In order to maximize self-reliance and make the most out of their adventures, many people are adding solar power and energy storage to their RVs, boats and tiny homes. You should, however, first learn about energy basics before buying an energy system you will be relying on, particularly in remote locations. If you plan to be out on your solar-plus-storage boat for several weeks or months at a time, for example, you need to be able to determine how much energy you will need in advance and how to select the appropriate size energy system. Knowing what watt hours and amp hours are and how they differ is the first step in understanding your energy storage requirements.
Watt Hours = Power Over Time
The unit of energy known as watt hours (Wh) is the capacity of power (watts) moving over time. A watt is equal to one joule per second. In practical terms, this is how many watts an appliance, such as a light bulb or toaster oven, uses in one hour. To calculate watt hours, multiply watts by the number of hours an appliance is used. A 50W lightbulb, for example, would use 1200 Watts per day if you calculate its wattage over 24 hours, which equals 50W times 24 hours.
Amp Hours = Current Over Time
The watt hour is a measurement of energy, whereas amp hours (Ah) are a measurement of charge. The first thing you need to know to calculate amp hours is the current, which is defined as the flow of charged particles through an electrical conductor or space, such as electrons or ions. The amp hour is a measurement of how many amps can be discharged by a battery over a one hour period. For example, if the battery is 150 Ah, 150 amps would be discharged in an hour.
You can determine a battery’s charge and discharge rate by looking at its C rating, which measures how fast a battery can be fully charged or discharged. For example, charging at a C rate of 1C means that the battery is charged from 0 to 100 percent in the span of one hour. A 0.5C or C/2 rate represents two hours of discharge time, and a .2C or C/5 rate represents five hours of discharge time. Battery with a 1C (1C current) rating can provide 20 Amps for one hour if it has a capacity of 20Ah.
Converting Watt Hours to Amp Hours and Vice Versa
In order to determine the battery’s energy capacity, the voltage you need, and the thickness of your wires, you will need to know and calculate both watt hours and amp hours. Though amp hours and watt hours are distinct units, it is important to know that they are interconnected and can be used to determine one another. In case you only have one or the other, you can calculate one using these calculations for watt hours and amp hours.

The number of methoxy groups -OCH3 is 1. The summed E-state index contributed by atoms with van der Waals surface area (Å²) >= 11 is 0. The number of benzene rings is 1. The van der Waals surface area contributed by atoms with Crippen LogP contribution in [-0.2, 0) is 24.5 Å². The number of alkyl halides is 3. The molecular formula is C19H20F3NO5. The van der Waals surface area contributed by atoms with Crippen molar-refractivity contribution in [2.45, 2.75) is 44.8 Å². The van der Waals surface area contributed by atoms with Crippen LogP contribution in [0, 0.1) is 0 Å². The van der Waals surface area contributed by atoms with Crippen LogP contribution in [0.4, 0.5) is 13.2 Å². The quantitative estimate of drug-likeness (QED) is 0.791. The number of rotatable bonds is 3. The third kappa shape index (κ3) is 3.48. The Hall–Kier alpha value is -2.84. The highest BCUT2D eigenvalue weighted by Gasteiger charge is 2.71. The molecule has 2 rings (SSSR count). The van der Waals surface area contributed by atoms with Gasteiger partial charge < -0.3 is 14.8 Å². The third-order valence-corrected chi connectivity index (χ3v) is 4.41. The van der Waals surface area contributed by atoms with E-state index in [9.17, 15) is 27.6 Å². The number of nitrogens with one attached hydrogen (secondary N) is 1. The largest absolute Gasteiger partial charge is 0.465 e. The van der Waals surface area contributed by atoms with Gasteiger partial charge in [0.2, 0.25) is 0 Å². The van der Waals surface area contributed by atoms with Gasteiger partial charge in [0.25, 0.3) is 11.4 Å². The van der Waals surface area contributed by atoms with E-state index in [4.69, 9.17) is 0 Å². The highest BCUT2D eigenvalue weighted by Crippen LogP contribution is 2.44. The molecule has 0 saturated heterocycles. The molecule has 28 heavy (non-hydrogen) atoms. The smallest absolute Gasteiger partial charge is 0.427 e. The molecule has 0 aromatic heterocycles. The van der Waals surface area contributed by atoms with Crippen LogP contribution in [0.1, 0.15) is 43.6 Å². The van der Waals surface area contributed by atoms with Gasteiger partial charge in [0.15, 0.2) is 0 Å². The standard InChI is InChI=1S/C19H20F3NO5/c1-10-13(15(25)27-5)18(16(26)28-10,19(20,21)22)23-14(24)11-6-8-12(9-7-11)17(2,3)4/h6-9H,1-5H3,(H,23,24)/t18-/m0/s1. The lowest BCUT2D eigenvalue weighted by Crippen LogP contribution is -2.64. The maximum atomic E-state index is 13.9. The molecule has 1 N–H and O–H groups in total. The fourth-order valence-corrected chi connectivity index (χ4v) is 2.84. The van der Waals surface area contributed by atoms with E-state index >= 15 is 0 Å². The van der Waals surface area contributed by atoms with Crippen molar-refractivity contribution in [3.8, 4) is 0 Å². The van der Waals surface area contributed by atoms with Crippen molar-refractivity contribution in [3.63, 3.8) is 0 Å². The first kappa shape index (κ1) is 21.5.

watt hours = amp hours x volts
amp hours = watt hours / volts
Let’s say you have a 12V battery for your van and it’s rated for 200 Ah. You can multiply 200 Ah times 12V to get 2400 watt hours. In order to illustrate how amp hours differ from watt hours, you would also be able to achieve the same 2400 watt hours with a battery rated at 24V (higher voltage), 100 Ah (lower Ah). If you knew the watt hours of your energy storage system, you could calculate amp hours from this. For example, let’s say your battery has a watt hour rating of 1200 Wh. Let’s say the battery has 12 volts, so you would divide the 1200 Wh by that, giving you 100 Ah.
Why Do You Need to Know Amp Hour & Watt Hour Calculations?
In these calculations, you can figure out how much power or amperage your battery is able to discharge and for how long. If you don’t know the amp hours or watt hours that you will need per day, you will be unable to determine with accuracy whether your energy storage system can meet your needs, potentially leaving you unprepared and at risk of energy shortages.
If you are setting up a solar power plus energy storage system, make sure that you add together all the watts that your devices use in one day to determine how much energy you’ll need. By using the equations mentioned above, you can then determine the size of a solar system and an energy storage system.
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